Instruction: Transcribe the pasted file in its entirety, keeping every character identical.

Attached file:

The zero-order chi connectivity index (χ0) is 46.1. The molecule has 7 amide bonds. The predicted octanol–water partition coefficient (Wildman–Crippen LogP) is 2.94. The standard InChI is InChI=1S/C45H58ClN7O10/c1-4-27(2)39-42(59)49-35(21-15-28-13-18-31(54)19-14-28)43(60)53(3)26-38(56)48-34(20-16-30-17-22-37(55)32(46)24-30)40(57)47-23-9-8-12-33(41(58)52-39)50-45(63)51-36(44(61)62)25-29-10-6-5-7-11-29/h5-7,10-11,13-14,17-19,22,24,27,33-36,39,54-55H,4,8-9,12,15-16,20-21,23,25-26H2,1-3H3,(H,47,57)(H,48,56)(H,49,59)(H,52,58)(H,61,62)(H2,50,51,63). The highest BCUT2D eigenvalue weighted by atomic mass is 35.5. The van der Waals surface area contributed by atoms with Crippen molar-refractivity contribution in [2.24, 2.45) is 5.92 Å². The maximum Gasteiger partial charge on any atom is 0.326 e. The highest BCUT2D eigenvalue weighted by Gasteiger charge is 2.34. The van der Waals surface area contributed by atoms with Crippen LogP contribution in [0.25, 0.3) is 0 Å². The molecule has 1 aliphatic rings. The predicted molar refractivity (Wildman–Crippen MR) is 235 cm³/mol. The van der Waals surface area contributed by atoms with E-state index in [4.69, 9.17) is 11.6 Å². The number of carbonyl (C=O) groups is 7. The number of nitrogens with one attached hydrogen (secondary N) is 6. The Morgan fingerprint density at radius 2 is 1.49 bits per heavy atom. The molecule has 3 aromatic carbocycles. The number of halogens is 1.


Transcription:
The zero-order chi connectivity index (χ0) is 46.1. The molecule has 7 amide bonds. The predicted octanol–water partition coefficient (Wildman–Crippen LogP) is 2.94. The standard InChI is InChI=1S/C45H58ClN7O10/c1-4-27(2)39-42(59)49-35(21-15-28-13-18-31(54)19-14-28)43(60)53(3)26-38(56)48-34(20-16-30-17-22-37(55)32(46)24-30)40(57)47-23-9-8-12-33(41(58)52-39)50-45(63)51-36(44(61)62)25-29-10-6-5-7-11-29/h5-7,10-11,13-14,17-19,22,24,27,33-36,39,54-55H,4,8-9,12,15-16,20-21,23,25-26H2,1-3H3,(H,47,57)(H,48,56)(H,49,59)(H,52,58)(H,61,62)(H2,50,51,63). The highest BCUT2D eigenvalue weighted by atomic mass is 35.5. The van der Waals surface area contributed by atoms with Crippen molar-refractivity contribution in [2.24, 2.45) is 5.92 Å². The maximum Gasteiger partial charge on any atom is 0.326 e. The highest BCUT2D eigenvalue weighted by Gasteiger charge is 2.34. The van der Waals surface area contributed by atoms with Crippen LogP contribution in [0.25, 0.3) is 0 Å². The molecule has 1 aliphatic rings. The predicted molar refractivity (Wildman–Crippen MR) is 235 cm³/mol. The van der Waals surface area contributed by atoms with E-state index in [4.69, 9.17) is 11.6 Å². The number of carbonyl (C=O) groups is 7. The number of nitrogens with one attached hydrogen (secondary N) is 6. The Morgan fingerprint density at radius 2 is 1.49 bits per heavy atom. The molecule has 3 aromatic carbocycles. The number of halogens is 1.